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Oct 31, 2014 5:27 PM

Experts: Rocket blast a setback to space tourism

The Associated Press

MOJAVE, Calif. (AP) Commercial space tourism suffered a huge setback Friday when a prototype passenger rocket exploded during a test flight, scattering debris over the Mojave Desert and killing one pilot while seriously injuring the other.

Virgin Galactic's SpaceShipTwo blew apart Friday after being released from a carrier aircraft at high altitude, according to Ken Brown, a photographer who witnessed the explosion.

One pilot was killed and one seriously injured in the accident about 120 miles north of downtown Los Angeles. The area is in desert north of Mojave Air and Space Port, where the test flight originated.

British billionaire Richard Branson, founder of Virgin Galactic, has been the front-runner in the fledgling race to send large numbers of paying civilians beyond the atmosphere to give them the feeling of weightlessness and a spectacular view of Earth below. Branson tweeted that he was flying to Mojave immediately.

"I think it's a real setback to the idea that lots of people are going to be taking joyrides into the fringes of outer space any time soon," said John Logsdon, retired space policy director at George Washington University. "There were a lot of people who believed that the technology to carry people safely at hand."

After a period of development that lasted far longer than hundreds of prospective passengers had expected, the accident occurred just as it seemed space flights were near.

When Virgin Group licensed the technology from Microsoft co-founder Paul Allen, who funded about $26 million for SpaceShipOne, Branson envisioned operating flights by 2007. In interviews last month, he talked about the first flight being next spring with his son.

SpaceShipTwo, which is typically flown by two pilots, was designed to provide a suborbital thrill ride into space before it returns to Earth as a glider.

Officials said they don't know what caused Friday's accident and had not noticed anything wrong beforehand.

"I detected nothing that appeared abnormal," said Stuart Witt, CEO of the Mojave Air and Space Port.

Friday's flight marked the 55th for the spaceship, which was intended to be the first of a line of craft. At 60 feet long, SpaceShipTwo features two large windows for each of up to six passengers, one on the side and one overhead.

Virgin Galactic owned by Branson's Virgin Group and Aabar Investments PJS of Abu Dhabi sells seats on each prospective journey for $250,000, with full payment due at the time of booking. The company says that "future astronauts," as it calls customers, have visited Branson's Caribbean home, Necker Island, and gone through G-force training.

Stephen Hawking, Justin Bieber, Ashton Kutcher and Russell Brand are among the celebrities to sign up for flights. Virgin Galactic reports taking deposits totaling more than $80 million from about 700 people.

A related venture, The Spaceship Co., is responsible for building Virgin Galactic's space vehicles.

During testing for the development of a rocket motor for SpaceShipTwo in July 2007, an explosion at the Mojave spaceport killed three workers and critically injured three others. A California Division of Occupational Safety and Health report said the blast occurred three seconds after the start of a cold-flow test of nitrous oxide commonly known as laughing gas which is used in the propulsion system of SpaceShipTwo. The engine was not firing during that test.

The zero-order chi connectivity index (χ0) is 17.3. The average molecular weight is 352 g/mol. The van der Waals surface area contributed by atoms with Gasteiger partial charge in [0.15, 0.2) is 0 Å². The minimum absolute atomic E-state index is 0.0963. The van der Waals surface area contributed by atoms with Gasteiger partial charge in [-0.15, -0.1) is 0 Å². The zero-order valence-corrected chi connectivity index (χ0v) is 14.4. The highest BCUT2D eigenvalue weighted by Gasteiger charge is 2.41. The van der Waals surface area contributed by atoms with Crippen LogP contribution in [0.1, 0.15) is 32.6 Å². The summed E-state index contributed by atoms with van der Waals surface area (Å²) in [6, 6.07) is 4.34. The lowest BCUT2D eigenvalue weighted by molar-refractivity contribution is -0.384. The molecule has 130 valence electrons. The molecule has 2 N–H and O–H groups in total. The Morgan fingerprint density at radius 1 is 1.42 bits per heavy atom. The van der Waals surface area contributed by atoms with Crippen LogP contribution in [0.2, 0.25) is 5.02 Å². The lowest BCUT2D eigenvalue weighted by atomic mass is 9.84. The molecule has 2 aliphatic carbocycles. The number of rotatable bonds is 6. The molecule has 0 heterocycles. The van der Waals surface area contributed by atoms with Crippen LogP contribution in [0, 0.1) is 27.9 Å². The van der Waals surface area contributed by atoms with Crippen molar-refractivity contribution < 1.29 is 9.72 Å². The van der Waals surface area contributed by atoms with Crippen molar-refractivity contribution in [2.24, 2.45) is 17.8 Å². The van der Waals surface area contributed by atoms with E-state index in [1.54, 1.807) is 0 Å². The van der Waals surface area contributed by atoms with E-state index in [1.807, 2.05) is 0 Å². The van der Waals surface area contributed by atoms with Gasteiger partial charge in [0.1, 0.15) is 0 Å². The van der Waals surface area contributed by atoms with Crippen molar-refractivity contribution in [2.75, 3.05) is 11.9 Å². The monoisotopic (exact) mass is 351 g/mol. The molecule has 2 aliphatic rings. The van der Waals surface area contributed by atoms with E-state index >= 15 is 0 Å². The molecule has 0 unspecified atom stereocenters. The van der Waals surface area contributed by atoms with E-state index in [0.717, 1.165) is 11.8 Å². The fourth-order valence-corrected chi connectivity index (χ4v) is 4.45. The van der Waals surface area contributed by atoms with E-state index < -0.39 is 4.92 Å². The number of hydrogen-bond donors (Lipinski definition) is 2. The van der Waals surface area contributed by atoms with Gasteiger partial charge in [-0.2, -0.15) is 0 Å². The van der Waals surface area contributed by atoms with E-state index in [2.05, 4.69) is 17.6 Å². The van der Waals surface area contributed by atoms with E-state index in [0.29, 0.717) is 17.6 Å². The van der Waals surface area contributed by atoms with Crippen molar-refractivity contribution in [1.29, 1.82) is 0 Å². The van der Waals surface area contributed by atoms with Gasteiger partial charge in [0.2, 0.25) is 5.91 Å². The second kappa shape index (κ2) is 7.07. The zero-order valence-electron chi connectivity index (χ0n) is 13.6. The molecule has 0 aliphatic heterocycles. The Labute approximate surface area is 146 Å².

Friday's accident was the second space-related explosion this week.

On Tuesday, an unmanned commercial supply rocket bound for the International Space Station exploded moments after liftoff from a launch site in Virginia. No injuries were reported that accident, which drew criticism over NASA's growing reliance on private U.S. companies in this post-shuttle era

Virgin Galactic had planned to launch space tourism flights from the quarter-billion-dollar Spaceport America in southern New Mexico once it finished developing its rocket ship.

Christine Anderson, executive director of the New Mexico Spaceport Authority, did not want to comment on the events unfolding Friday in the California desert or what effect they might have on Spaceport America and the future of commercial space travel.

Virgin Galactic is in line to be the main tenant at the spaceport that was built specifically to launch paying customers into space, a dream of Branson's. His company has repeated pushed back the timetable for when the $250,000 flights were to begin, pointing to delays in development and testing of the rocket ship.

Taxpayers footed the bill to build the state-of-the-art hangar and runway in a remote stretch of desert in southern New Mexico as part of a plan devised by Branson and former New Mexico Gov. Bill Richardson. Critics have long challenged the state's investment, questioning whether flights would ever get off the ground.

SpaceShipTwo is based on aerospace design maverick Burt Rutan's award-winning SpaceShipOne prototype, which became the first privately financed manned rocket to reach space in 2004.

"It's an enormously sad day for a company," Burt Rutan told The Associated Press in a call from his home in Idaho, where he lives since retiring.


Pritchard reported from Los Angeles. David Koenig in Dallas, Susan Montoya Bryan in Albuquerque, New Mexico, John Antczak and Christopher Weber in Los Angeles, and Seth Borenstein in Washington contributed.


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